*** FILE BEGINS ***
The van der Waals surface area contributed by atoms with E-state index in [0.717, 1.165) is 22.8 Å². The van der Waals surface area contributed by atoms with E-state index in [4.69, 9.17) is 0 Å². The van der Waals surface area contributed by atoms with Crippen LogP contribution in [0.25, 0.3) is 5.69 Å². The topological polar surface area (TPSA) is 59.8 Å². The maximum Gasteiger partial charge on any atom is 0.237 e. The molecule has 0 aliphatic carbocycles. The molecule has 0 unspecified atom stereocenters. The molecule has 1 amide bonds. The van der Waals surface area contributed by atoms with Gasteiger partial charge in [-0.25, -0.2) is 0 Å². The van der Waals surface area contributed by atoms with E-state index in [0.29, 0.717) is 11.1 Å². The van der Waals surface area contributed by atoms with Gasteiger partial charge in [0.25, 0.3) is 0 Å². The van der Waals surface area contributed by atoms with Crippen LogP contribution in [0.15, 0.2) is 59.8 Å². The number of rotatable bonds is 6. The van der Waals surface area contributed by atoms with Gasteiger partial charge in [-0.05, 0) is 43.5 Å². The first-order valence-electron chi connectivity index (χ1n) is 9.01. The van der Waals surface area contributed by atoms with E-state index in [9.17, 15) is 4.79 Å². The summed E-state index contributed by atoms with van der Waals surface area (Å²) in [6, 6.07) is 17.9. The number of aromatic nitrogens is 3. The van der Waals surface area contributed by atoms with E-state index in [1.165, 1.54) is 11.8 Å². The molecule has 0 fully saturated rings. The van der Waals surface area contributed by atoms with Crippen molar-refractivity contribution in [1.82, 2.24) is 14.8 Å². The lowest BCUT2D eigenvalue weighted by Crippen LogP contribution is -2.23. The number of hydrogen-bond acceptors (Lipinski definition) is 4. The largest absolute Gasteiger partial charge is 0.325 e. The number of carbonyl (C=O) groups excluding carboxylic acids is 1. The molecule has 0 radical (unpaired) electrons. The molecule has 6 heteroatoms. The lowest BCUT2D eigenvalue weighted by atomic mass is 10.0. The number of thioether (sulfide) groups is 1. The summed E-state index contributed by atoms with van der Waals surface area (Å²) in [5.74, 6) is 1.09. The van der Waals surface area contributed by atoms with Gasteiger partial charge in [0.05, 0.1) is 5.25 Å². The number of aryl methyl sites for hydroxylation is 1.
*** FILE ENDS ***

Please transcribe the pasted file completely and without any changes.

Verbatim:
The van der Waals surface area contributed by atoms with E-state index in [0.717, 1.165) is 22.8 Å². The van der Waals surface area contributed by atoms with E-state index in [4.69, 9.17) is 0 Å². The van der Waals surface area contributed by atoms with Crippen LogP contribution in [0.25, 0.3) is 5.69 Å². The topological polar surface area (TPSA) is 59.8 Å². The maximum Gasteiger partial charge on any atom is 0.237 e. The molecule has 0 aliphatic carbocycles. The molecule has 0 unspecified atom stereocenters. The molecule has 1 amide bonds. The van der Waals surface area contributed by atoms with Gasteiger partial charge in [-0.25, -0.2) is 0 Å². The van der Waals surface area contributed by atoms with E-state index in [0.29, 0.717) is 11.1 Å². The van der Waals surface area contributed by atoms with Gasteiger partial charge in [0.25, 0.3) is 0 Å². The van der Waals surface area contributed by atoms with Crippen LogP contribution in [0.15, 0.2) is 59.8 Å². The number of rotatable bonds is 6. The van der Waals surface area contributed by atoms with Gasteiger partial charge in [-0.05, 0) is 43.5 Å². The first-order valence-electron chi connectivity index (χ1n) is 9.01. The van der Waals surface area contributed by atoms with E-state index in [9.17, 15) is 4.79 Å². The summed E-state index contributed by atoms with van der Waals surface area (Å²) in [6, 6.07) is 17.9. The number of aromatic nitrogens is 3. The van der Waals surface area contributed by atoms with E-state index in [1.165, 1.54) is 11.8 Å². The molecule has 0 fully saturated rings. The van der Waals surface area contributed by atoms with Crippen molar-refractivity contribution in [1.82, 2.24) is 14.8 Å². The lowest BCUT2D eigenvalue weighted by Crippen LogP contribution is -2.23. The number of hydrogen-bond acceptors (Lipinski definition) is 4. The largest absolute Gasteiger partial charge is 0.325 e. The number of carbonyl (C=O) groups excluding carboxylic acids is 1. The molecule has 0 radical (unpaired) electrons. The molecule has 6 heteroatoms. The lowest BCUT2D eigenvalue weighted by atomic mass is 10.0. The number of thioether (sulfide) groups is 1. The summed E-state index contributed by atoms with van der Waals surface area (Å²) in [5.74, 6) is 1.09. The van der Waals surface area contributed by atoms with Gasteiger partial charge in [0.05, 0.1) is 5.25 Å². The number of aryl methyl sites for hydroxylation is 1.